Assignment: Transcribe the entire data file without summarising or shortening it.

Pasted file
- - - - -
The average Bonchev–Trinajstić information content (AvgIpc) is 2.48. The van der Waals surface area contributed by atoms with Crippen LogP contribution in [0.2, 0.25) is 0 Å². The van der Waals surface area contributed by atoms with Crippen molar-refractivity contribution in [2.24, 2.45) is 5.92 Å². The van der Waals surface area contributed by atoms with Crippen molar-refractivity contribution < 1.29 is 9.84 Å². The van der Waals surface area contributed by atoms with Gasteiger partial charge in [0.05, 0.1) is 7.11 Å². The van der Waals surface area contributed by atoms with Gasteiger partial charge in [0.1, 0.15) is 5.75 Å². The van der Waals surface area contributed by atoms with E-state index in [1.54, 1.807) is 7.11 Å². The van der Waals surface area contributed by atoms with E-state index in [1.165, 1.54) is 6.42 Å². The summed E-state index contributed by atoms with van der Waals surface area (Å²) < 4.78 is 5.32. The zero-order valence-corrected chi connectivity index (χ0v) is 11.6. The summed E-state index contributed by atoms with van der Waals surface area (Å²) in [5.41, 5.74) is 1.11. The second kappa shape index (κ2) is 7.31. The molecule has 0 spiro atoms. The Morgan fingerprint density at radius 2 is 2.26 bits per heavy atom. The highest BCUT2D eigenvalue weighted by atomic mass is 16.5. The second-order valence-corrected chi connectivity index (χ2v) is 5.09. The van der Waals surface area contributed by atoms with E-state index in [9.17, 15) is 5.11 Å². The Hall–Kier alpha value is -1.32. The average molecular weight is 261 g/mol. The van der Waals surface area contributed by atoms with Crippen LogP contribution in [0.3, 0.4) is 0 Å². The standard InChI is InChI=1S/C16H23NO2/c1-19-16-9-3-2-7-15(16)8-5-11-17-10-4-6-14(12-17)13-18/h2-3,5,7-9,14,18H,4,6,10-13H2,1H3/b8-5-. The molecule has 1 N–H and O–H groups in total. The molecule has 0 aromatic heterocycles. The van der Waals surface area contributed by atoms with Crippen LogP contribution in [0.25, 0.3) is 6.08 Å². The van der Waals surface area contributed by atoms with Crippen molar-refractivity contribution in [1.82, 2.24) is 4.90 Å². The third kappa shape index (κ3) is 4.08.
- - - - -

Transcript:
The average Bonchev–Trinajstić information content (AvgIpc) is 2.48. The van der Waals surface area contributed by atoms with Crippen LogP contribution in [0.2, 0.25) is 0 Å². The van der Waals surface area contributed by atoms with Crippen molar-refractivity contribution in [2.24, 2.45) is 5.92 Å². The van der Waals surface area contributed by atoms with Crippen molar-refractivity contribution < 1.29 is 9.84 Å². The van der Waals surface area contributed by atoms with Gasteiger partial charge in [0.05, 0.1) is 7.11 Å². The van der Waals surface area contributed by atoms with Gasteiger partial charge in [0.1, 0.15) is 5.75 Å². The van der Waals surface area contributed by atoms with E-state index in [1.54, 1.807) is 7.11 Å². The van der Waals surface area contributed by atoms with E-state index in [1.165, 1.54) is 6.42 Å². The summed E-state index contributed by atoms with van der Waals surface area (Å²) < 4.78 is 5.32. The zero-order valence-corrected chi connectivity index (χ0v) is 11.6. The summed E-state index contributed by atoms with van der Waals surface area (Å²) in [5.41, 5.74) is 1.11. The second kappa shape index (κ2) is 7.31. The molecule has 0 spiro atoms. The Morgan fingerprint density at radius 2 is 2.26 bits per heavy atom. The highest BCUT2D eigenvalue weighted by atomic mass is 16.5. The second-order valence-corrected chi connectivity index (χ2v) is 5.09. The van der Waals surface area contributed by atoms with E-state index in [9.17, 15) is 5.11 Å². The Hall–Kier alpha value is -1.32. The average molecular weight is 261 g/mol. The van der Waals surface area contributed by atoms with Crippen LogP contribution in [0.3, 0.4) is 0 Å². The standard InChI is InChI=1S/C16H23NO2/c1-19-16-9-3-2-7-15(16)8-5-11-17-10-4-6-14(12-17)13-18/h2-3,5,7-9,14,18H,4,6,10-13H2,1H3/b8-5-. The molecule has 1 N–H and O–H groups in total. The molecule has 0 aromatic heterocycles. The van der Waals surface area contributed by atoms with Crippen LogP contribution in [0.25, 0.3) is 6.08 Å². The van der Waals surface area contributed by atoms with Crippen molar-refractivity contribution in [1.82, 2.24) is 4.90 Å². The third kappa shape index (κ3) is 4.08.